Better handling of AUX and POWER buttons
rusolis at poczta.fm
Fri Jun 12 13:01:15 CEST 2009
Speaking about this, how to change the default behavior of the buttons in
Om2009? I know that both of them come as X events and can be observed using
xev, but the power button suspends the device even if you're not running X,
so its action is probably controlled by power management. But APM doesn't
seem to allow changing the behavior like ACPI does. Any hints?
2009/6/11 Nicola Mfb <nicola.mfb at gmail.com>
> I apologize if this is an old topic and was discussed many time before.
> I tried hackable:1 some days ago, and I found that AUX/POWER buttons
> is handled very nice. I suppose that it cames from 2007.2 neod, but I
> was aware of it as I flashed my freerunner with ASU ASAP when it
> arrived in my hands last year.
> First of all the aux button is used to bring up the virtual keyboard,
> and this is good as I hate to use touchscreen to open it with
> application not "e" based that does not bring up it automagically when
> text widgets get focus, while holding it brings up a menu that let you
> rotate the screen, switch fullscreen mode and so on, and this is very
> nice as if you go fullscreen with "e" AFAIK there is no possibility to
> restore normal size or switch to other windows.
> Second the power button let you close an application (this is nice
> too!), and holding it brings up a menu to change power management,
> screen light and turn on/off gps/wifi/bt/gsm and the entire device.
> While experiencing with general not embedded oriented linux apps and
> developing mines I feel all these features has to be restored together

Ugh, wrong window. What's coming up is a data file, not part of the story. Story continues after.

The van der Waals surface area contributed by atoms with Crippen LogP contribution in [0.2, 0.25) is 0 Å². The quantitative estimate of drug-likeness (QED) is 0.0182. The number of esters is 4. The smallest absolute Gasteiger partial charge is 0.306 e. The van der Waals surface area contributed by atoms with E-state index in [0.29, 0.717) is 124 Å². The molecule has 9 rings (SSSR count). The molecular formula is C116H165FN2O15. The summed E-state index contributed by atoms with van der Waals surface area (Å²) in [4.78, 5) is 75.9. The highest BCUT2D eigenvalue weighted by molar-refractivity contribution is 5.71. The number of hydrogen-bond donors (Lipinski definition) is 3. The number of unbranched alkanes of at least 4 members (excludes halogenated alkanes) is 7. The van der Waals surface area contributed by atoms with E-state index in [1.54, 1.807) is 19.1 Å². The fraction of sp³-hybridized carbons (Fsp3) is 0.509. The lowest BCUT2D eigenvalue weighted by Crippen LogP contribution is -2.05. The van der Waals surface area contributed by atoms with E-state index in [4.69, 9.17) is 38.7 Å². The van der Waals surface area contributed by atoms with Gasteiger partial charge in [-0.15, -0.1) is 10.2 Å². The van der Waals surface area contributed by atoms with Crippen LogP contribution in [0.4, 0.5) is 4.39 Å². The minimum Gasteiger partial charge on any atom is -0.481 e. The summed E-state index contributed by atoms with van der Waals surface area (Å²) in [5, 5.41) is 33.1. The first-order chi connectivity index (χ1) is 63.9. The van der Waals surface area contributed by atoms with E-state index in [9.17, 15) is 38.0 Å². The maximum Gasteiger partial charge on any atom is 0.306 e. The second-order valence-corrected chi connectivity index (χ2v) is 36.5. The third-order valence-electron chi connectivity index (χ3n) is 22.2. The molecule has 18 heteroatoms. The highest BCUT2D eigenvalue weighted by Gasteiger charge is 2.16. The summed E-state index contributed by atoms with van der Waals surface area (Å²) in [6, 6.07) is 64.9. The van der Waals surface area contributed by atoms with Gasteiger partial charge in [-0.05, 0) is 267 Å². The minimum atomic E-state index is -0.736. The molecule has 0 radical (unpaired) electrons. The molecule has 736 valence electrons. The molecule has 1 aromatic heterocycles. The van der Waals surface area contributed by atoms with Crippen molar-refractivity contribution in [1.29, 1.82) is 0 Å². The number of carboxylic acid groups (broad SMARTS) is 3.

> with new ideas.
> So for a couple of days I'm thinking on how implement and improve it
> especially for FSO based distros.
> The first enhancement I thought is to give to applications the
> possibility to handle 4 cases:
> *) aux press
> *) power press
> *) hold aux, then press power
> *) hold power, then press aux
> The second is to have holding aux, power or both for a long time
> bringing system wide tasks (power menu, auxiliary menu, keyboard and
> so on).
> All that should be transparent to applications, e.g a special daemon
> should grab the input and simulate the 7 events as 7 different keys,
> so you may use the 1-4 directly in applications for their needs, and
> 5-7 for global shortcut handled for example by the windows manager or
> some sort of background daemon to show system menus.
> Actually I thinked at two solution:
> 1) a neod like daemon that grabs X events (XGrabKeyboard), handle key
> presses and forward with XSendEvent the 7 different strokes to
> applications or windows manager.
> 2) a daemon that grabs /dev/input/event* device in exclusive mode,
> handle key events and emulate a new keyboard with uinput capable of 7
> I like very much the second idea as it should be totally transparent
> to the system, and may be used without X too while the first should be
> more portable on different devices, and may be installed and used by a
> non privileged user too.
> I tryied to code a prototype for the first solution on my desktop, but
> I got some problems as I do not know X at lower level, so I used
> XGrabKeyboard to receive all key events and XSendEvent to forward them
> to other windows, but not all apps are compatible with that, for
> example Firefox does not accept text input in the navigation bar while
> the grabbing is active. The second problem is that using X atom on the
> wm to retrieve the last active window give me a short number (203, 31,
> 91 etc.), while XSendEvent wants some sort of different windows ID
> (0x3000001f), so some help for experienced X developer is welcome :)
> In the next days I'll try to implement a prototype for the second,
> hoping that I'll encounter less problems :)
> In the meaning I'd like to have comments about all that, and above all
> I'd like to know if I'm wasting my time while similar solutions are
> being developed underground :)
> Best regards
> Openmoko community mailing list
> community at lists.openmoko.org
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